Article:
Black Money Business Jobs : EQUIFAX BREECH WILL HIT ALL OF US!

Discussion in 'Black Money Business Jobs' started by Kemetstry, Sep 9, 2017.

  1. Kemetstry

    Kemetstry going above and beyond PREMIUM MEMBER

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    What you need to know about the Equifax data breach
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    Associated Press


    [​IMG]© The Associated Press This July 21, 2012, photo shows Equifax Inc., offices in Atlanta. Credit monitoring company Equifax says a breach exposed social security numbers and other data from about 143 million Americans. The Atlanta-based…

    NEW YORK — Equifax, one of the three main credit reporting companies, said this week that a major data breach exposed Social Security numbers and other important information of millions of people.
    The breach affected about 143 million in the United States, as well as some people in Canada and the United Kingdom, but Equifax didn't provide a number. Hackers had access to the data between May and July, Equifax said. The company discovered the hack on July 29 and publicly announced it more than a month later on Thursday.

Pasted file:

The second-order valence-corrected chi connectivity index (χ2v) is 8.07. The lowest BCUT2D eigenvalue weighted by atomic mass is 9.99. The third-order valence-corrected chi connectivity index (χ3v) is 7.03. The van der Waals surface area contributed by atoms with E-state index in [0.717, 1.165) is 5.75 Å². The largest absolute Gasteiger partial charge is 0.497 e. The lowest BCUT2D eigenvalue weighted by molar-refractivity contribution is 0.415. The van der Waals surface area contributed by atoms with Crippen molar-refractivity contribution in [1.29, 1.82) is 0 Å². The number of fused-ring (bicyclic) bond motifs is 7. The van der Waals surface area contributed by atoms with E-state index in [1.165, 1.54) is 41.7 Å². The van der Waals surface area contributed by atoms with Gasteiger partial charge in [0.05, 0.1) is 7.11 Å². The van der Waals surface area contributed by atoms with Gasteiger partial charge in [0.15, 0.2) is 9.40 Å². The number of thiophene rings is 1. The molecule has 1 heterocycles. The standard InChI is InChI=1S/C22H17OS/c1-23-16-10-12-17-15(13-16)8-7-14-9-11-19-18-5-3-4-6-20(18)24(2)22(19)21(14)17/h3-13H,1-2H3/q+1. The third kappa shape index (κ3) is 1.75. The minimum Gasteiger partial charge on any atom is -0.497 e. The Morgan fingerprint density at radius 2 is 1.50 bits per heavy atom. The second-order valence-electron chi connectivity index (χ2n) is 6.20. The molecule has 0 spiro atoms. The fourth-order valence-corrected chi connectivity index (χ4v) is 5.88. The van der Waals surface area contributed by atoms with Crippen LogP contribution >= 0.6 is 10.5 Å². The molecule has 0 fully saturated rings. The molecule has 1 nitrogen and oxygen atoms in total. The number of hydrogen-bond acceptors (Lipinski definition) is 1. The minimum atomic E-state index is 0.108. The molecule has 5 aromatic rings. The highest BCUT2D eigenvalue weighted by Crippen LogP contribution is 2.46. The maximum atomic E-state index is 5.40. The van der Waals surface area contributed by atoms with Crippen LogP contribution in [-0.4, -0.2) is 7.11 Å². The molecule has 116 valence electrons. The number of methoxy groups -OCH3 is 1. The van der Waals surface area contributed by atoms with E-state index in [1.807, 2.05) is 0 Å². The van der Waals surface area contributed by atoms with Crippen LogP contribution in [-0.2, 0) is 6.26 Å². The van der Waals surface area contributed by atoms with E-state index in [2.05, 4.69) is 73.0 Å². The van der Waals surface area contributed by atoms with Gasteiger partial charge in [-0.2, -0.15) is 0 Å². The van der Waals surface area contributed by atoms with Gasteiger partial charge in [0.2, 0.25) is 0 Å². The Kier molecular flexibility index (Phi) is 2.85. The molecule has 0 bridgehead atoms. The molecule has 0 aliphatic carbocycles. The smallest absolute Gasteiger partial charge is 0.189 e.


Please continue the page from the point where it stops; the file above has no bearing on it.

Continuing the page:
Here's what else you need to know about the breach:
    ___
    WHAT INFORMATION WAS TAKEN?


    Hackers had access to Social Security numbers, birth dates, addresses, driver's license numbers, credit card numbers and other information. Those are all crucial pieces of personal data that criminals could use to commit identity theft. Those are what John Ulzheimer, an independent credit consultant who previously worked at Equifax, called "the crown jewels of personal information."
    Equifax's security lapse could be the largest theft involving Social Security numbers, one of the most common methods used to confirm a person's identity in the U.S. The data breach is especially damaging to Equifax, since its entire business revolves around being a secure storehouse and providing a clear financial profile of consumers that lenders and other businesses can trust. The credit profiles it holds contain personal information, like how much people owe on their houses and whether they have court judgments against them.
    ___
    AM I AFFECTED?


    Equifax set up a site, equifaxsecurity2017.com , where you can type in your last name and six digits of your Social Security number to find out if your data may have been compromised. Consumers can also call 866-447-7559 for information. The company says it will send mail to all who had personally identifiable information stolen.
    Equifax is also offering free credit monitoring for a year. The company says the service will search suspicious sites for your Social Security number, give you access to your Equifax report and other offerings. You can sign up at the same site listed above, and the deadline to do so is Nov. 21.
    Initially, though, there was a catch — signing up would also commit you to binding arbitration with the credit monitor, which would mean giving up your right to sue. Several politicians and consumer groups have criticized this provision. Democrats in the House and Senate called on the company to pull back that requirement. Late Friday, Equifax said the arbitration language that appears on its website "will not apply to this cybersecurity incident."